Since the company’s launch in 2013, Vine has played a major role in breaking artists through major dance crazes like Young Thug's "Stoner" dance, Bobby Shmurda's Shmoney Dance, and this summer's Nae Nae craze, brought to you by Silentó. And on Thursday night, Vine announced the company's multi-tiered attempt to even the music playing field for its creators and help formalize its influence. (The update will be available to users on Friday.)
The first of the products, Snap to Beat, is a new feature that allows users to create the popular music looping vines like:
In a press release sent to The FADER, it’s explained as, “Once you’ve chosen a song by tapping the music note from the Details screen, Snap to Beat identifies how much of the song to use to make a seamless loop and then trims your video to fit that clip.”
Users can now choose from a selection of music picked by Vine to add to their clips and by turning off the feature, you can also edit audio separately. It's worth nothing that users can now import any audio to overlay on their Vines through the app, including sound effects. Before these processes, creating a more-custom Vine was only for pro users who had a familiarity with third-party apps and—in the most extreme cases—real editing software.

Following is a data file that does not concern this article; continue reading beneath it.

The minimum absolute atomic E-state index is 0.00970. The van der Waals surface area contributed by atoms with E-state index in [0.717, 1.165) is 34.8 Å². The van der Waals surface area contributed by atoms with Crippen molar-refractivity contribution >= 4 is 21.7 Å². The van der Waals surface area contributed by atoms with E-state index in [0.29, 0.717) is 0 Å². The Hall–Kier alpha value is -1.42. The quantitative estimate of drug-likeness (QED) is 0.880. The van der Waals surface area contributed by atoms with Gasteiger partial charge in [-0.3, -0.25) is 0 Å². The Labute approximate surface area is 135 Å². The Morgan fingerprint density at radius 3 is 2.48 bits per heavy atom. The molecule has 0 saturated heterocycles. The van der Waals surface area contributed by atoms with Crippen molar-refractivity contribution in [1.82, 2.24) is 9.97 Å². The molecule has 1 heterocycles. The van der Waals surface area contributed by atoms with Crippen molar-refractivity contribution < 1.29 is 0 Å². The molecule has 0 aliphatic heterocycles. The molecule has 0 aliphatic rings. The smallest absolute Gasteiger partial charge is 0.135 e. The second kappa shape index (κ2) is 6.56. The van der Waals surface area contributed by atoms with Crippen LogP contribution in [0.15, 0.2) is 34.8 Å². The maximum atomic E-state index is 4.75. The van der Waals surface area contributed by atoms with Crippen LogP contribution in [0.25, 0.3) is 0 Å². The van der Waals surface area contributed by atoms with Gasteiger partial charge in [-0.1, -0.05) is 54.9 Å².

Vine is also introducing a “Featured Tracks” page curated by an editorial team that will show users songs that are trending and let them make vines with those songs. Where as something like the Shmoney Dance grew organically, Vine is now stepping in and trying to make sure that its users can easily identify any latest crazes.
Vines are now labeled with music information too. When you see a music note on a Vine, just tape it to get artist and song information.
These steps are an extremely logical move for Vine—so many of popular vines are based on whatever the meme of the week is and this will subtract a layer of difficulty for its newer (and extremely young!) users. By working with the labels and artists directly, the company can skirt any legal hangups they might face with a label that doesn’t want their work endlessly remixed. And for Vine, this is just a step in the right direction for eliminating the need for other video apps that appear on Vine, like Dubsmash.
Carolyn Penner, the head of communications and marketing at Vine, told The FADER in a phone call: “The features going up tomorrow are just a first step that will lead to better music discovery and creation. The release definitely comes with the knowledge that we'll do more.”